Most managers, if asked to come up with an example of an employee who has an “unfixable” problem with performance, are usually able to name at least one person on their team. But managers should really be taking the time to ask themselves a much more important question: is this employee’s performance problem about them or is it about me?
The vast majority of managers do their “managing” more or less on autopilot until something goes wrong – and something always does. Then communication becomes more heated and urgent, sometimes even more accurate and effective! Managers almost always get most thoroughly involved when there are problems to address – large, medium, or small.
In my work at RainmakerThinking, I’ve found that very few managers are acing it. Too many are failing. The vast majority go through the motions, but not very well. This is what I call the undermanagement epidemic.
If you, the manager, are not spending time engaging in ongoing, structured, one-on-one dialogues with each employee …?
It turns out that the vast majority of performance problems, roughly nine out of ten of the most common ones, can be easily solved once a manager commits to a program of high-structure, high-substance guidance, direction, support, and coaching. Think about it: if you, the manager, are not spending time engaging in ongoing, structured, one-on-one dialogues with each employee, then how can you ever really know what they’re capable of?
But here’s the thing: most managers are trying. Most managers do communicate plenty. And on the surface, it often looks like they are practicing the fundamentals of Management 101. But in the vast majority of cases their management communication is severely lacking in both structure and substance.But in the vast majority of cases their management communication is severely lacking in both structure and substance. So, the motions they are going through don’t accomplish very much. And they don’t realize it.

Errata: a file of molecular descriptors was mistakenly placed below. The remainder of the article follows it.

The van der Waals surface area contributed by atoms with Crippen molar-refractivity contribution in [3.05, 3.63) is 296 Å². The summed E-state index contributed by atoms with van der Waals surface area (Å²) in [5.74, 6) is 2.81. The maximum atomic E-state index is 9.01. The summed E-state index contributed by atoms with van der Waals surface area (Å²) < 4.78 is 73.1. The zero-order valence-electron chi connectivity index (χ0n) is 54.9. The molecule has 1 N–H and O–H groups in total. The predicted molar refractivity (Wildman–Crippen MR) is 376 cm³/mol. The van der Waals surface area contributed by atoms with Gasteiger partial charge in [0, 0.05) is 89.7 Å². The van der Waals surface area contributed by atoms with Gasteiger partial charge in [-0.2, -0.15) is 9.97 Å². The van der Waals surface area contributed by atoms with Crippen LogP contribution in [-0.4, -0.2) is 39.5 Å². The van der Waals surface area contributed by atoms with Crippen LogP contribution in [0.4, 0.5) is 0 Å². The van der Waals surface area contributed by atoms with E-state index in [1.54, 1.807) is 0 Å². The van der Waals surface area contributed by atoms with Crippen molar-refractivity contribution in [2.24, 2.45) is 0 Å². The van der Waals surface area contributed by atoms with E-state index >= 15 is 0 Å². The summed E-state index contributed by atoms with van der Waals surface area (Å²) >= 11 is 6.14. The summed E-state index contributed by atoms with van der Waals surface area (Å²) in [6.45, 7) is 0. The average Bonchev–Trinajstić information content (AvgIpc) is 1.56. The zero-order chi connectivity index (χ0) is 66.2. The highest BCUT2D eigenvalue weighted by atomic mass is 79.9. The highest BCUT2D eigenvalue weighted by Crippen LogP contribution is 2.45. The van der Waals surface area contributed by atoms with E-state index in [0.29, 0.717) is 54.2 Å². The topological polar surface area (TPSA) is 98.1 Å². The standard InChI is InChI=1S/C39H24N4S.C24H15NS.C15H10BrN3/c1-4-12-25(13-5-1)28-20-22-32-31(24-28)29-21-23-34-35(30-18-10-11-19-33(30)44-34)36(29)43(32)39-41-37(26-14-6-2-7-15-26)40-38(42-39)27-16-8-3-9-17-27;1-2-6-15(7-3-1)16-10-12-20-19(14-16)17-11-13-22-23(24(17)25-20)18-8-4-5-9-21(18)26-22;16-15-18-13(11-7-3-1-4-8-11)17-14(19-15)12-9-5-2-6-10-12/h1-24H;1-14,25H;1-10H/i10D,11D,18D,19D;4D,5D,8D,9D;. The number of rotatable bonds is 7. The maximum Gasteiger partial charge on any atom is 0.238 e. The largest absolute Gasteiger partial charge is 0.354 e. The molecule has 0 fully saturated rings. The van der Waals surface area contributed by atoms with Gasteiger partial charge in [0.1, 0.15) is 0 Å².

Far too often I’ve seen employees deemed “stubborn low performers” by managers who refuse to provide them with the feedback and support they need to do their best. Then, because they’re considered low performers, they’re given even less of the manager’s already infrequent management time. On the flip side, I’ve also seen plenty of “promising new hires” left to their own devices by a hands-off manager, only to fall into a downward spiral of performance as a result, leaving people wondering what made them seem so promising in the first place.
I’m willing to bet this is not the way you want your team members to be treated in your restaurant.
… then how can you ever really know what they’re capable of?
If you are somebody’s manager, then you have power over that person’s livelihood and career, their ability to add value, and their ability to earn – this is how people put food on their tables. They are working to make a living and take care of themselves and their families. If you are that person’s boss, that is a profound responsibility. The least you can do is the fundamentals.
If there is an “unfixable” employee that comes to your mind, ask yourself: am I really providing that person with the guidance, direction, support, and coaching they deserve? Am I engaging in ongoing, structured one-on-one dialogues with that person?
Rather than focusing on what they could be doing differently, what more could you be doing to help them succeed?